The U.S. House of Representatives on Friday approved a bipartisan federal bill that proposes some of the most sweeping changes to national gun laws in recent memory — and new financial support for mental health supports and school safety.
Washington health and school officials are still awaiting details. It’s unclear exactly how the law, which passed the Senate on Thursday and is expected to receive President Joe Biden’s signature soon, will affect access to mental health care and school supports.
Here are four ways the measure could affect Washington State:
Community Mental Health Care: The law recognizes the importance of accessing mental health care where you live — versus a mental health facility or other hospital setting — and adds hundreds of millions of dollars to train community providers and build local mental health agencies.
About $120 million nationally will help train first responders working with someone experiencing a mental health crisis. An additional $250 million would help states expand comprehensive mental health services. It’s unclear how much each state, including Washington, will be eligible for.
Crisis resources: The legislation provides about $150 million to support the new national suicide prevention and 988 crisis hotline, which is set to roll out in July. Instead of calling 911, callers looking for emergency services, addiction treatment or a friendly listener can dial 988 to be connected with mental health resources.
It’s unclear how much federal money would go to Washington, which has already approved a tax on phone and internet lines to partially pay for the hotline. But like most states, Washington may struggle to get the service off the ground: The state faces a severe mental health workforce shortage and its patchwork of community services has struggled to stay afloat. during the pandemic.
The federal influx, if split evenly among the states, would allocate just $3 million to each — a drop in the ocean compared to the deep financial strain many agencies are under.
Children’s mental health: About $80 million in federal grants are expected to support telehealth for pediatricians.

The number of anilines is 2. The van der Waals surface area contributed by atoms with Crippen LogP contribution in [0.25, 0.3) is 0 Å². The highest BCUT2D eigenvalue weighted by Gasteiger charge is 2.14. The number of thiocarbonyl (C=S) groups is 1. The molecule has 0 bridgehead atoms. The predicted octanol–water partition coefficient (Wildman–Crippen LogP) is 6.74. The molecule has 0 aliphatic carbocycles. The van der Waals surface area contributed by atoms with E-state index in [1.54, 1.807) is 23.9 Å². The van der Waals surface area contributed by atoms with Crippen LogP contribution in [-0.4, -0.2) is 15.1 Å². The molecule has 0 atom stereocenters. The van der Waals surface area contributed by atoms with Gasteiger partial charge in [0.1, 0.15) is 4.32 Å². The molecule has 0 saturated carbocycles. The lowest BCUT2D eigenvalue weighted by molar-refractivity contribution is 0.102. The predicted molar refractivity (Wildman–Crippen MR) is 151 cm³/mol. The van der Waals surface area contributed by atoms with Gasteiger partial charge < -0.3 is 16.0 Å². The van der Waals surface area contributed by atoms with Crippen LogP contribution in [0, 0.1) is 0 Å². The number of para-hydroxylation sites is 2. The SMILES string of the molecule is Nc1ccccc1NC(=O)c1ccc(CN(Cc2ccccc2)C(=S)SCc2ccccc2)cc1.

There is a severe shortage of child mental health care providers, and access to a specialist can be difficult, especially for families who live in rural communities.
The funding would give pediatricians quick access to the expertise of pediatric mental health specialists, who could offer advice on how to treat or monitor children with mental health issues.
The measure would also add $60 million over five years to train pediatricians in certain mental health practices. It’s unclear what amount of funding, if any, Washington would be eligible for.
State Representative Tina Orwall, D-SeaTac, said the potential funding comes at a critical time: the state is witnessing rising rates of suicide attempts, especially among young children and girls, these young people presenting to emergency departments in alarming numbers.
Washington could work better, Orwall said, to integrate the behavioral health system with the mental health services young people receive in schools.
“Sometimes we put silos, money in schools, money in behavioral health,” she said. “But what we really need is to strengthen the partnerships between these entities.”
School services: Part of the legislation earmarks funds for better mental health support, particularly in schools, setting aside $1 billion to bolster mental health staff.
Funding would come through existing grant programs aimed at increasing the number of providers and trained staff, such as counselors, psychologists and social workers.
It comes as experts see more mental health symptoms in young people, including depression, eating disorders and loneliness. Washington students call for additional school mental health professionals.
The bill directs federal agencies to coordinate support for the expansion of school mental health services using Medicaid.
The legislation also includes $300 million for grants under the STOP School Violence Act, to aid violence prevention efforts in schools. The funding will help schools provide training for staff and students and implement best practices to improve school safety. Congress established the federal grant program after the 2018 Parkland school shooting.
The legislation also prohibits the use of federal funds to train or equip school personnel with firearms.